Dogs are good, especially Internet dogs. I love to see photos and videos of them being all fun and goofy, wearing hats and driving tractors and everything. Some live dogs are cool, too. I had a few different dogs growing up: Oscar was a bit of a dick, but Dan and Loki were both great. I have a distinct (and likely false) memory of Dan, a khaki-colored cocker spaniel with bad hips and a sweet disposition, using his nose to push the last Planters Cheez Ball over to me one afternoon when we were sharing a fistful on the coffee table.
So yes, for sure, dogs are good. They are often big and loud and dirty, though, which is why the official pet of Drunkspin is a pretty gray cat named Cindy Lou Who. Louie is small and quiet and clean. She is also very soft and reasonable; she almost never complains, and when she does, her concerns can be immediately addressed in one of two simple ways: When Louie expresses dissatisfaction via aggrieved meow or bitten ankle, I know that I can set her world straight by either feeding her or turning off the vacuum. Then she immediately returns to her regularly scheduled cat activities of wandering around and being cute. Cindy Lou Who is great.
She likes me well enough, too. A couple of times a day she’ll pop up on my desk and let me pat her head, and some afternoons she’ll join me for a nap. She seems to prefer my wife’s company, to be honest, but so do the rest of my friends. It’s fine. We got a cat when I started working full-time at home because I wanted a buddy around the house, and Louie is definitely my buddy. We have a nice time together. Now, does she really love me deep down, or is she just using me for food and shelter? Well, it’s certainly the latter, of course, because she’s not stupid. She recognizes me as a largely inoffensive means to a couple of essential ends. That’s good enough for me.
Hardcore dog advocates, on the other hand, always talk about the purity of a dog’s unconditional love, which sounds creepy to me. Louie likes it when I feed her and write the rent check, two things I’m happy to do in exchange for her company. I guess that makes her affection highly conditional, and I’m cool with that.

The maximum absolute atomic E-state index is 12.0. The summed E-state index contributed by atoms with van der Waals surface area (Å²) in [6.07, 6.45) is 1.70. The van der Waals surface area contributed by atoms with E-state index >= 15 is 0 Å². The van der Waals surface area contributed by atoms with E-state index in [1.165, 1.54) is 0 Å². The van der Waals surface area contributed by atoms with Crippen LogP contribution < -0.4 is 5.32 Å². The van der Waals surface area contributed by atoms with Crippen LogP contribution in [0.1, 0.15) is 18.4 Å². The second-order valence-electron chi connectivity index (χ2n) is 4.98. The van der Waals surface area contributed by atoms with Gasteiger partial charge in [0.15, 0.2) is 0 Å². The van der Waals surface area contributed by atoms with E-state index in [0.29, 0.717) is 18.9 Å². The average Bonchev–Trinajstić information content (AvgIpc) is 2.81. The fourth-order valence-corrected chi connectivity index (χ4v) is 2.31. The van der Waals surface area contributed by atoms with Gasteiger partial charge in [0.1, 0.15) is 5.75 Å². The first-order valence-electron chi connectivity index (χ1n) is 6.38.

But the point of this beer review is not to praise my cat. The point of this beer review is to praise all cats, especially Columbus, the dearly departed Port Brewing Company kitty for which the fantastic 8.5-percent alcohol-by-volume imperial IPA Mongo is named. (Columbus the cat was named for the hop; his nickname was Mongo for some reason.)
Mongo’s been around for about five years, which makes it middle-aged as far as gigantic new-wave IPAs go. This could be why it displays more pine character than a lot of the very most modern interpretations of the style. There’s plenty of fruit, to be sure, but the blend of Columbus, Cascade, Centennial, Amarillo, and Simcoe hops is balanced in a way that lets the earthy, pungent, resiny side of things stand up to the tropical fruit and citrus flavors. The malt character is fairly muted, with just a hint of caramel peeking through, but the hop profile is complex enough to make up for it. It opens with a resolutely piney aroma, and then the apricot, grapefruit, and mango bust in strong. The finish is drier than expected given all the fruit, as Mongo comes full circle back to its evergreen roots.
I never had the pleasure of meeting Mongo the cat, but I’m glad that his memory is honored by such a fun and spunky beer. We should do a ranking of beers named for pets. Suggestions below, please.
This is Drunkspin Daily, the Concourse’s adequate source for booze news, reviews, and bullshit. We’ll be highlighting a beer a day in this space; please leave suggestions below.
Image by Jim Cooke.
Will Gordon loves life and tolerates dissent. He lives in Cambridge, Mass., and some of his closest friends have met Certified Cicerones. Find him on Twitter @WillGordonAgain.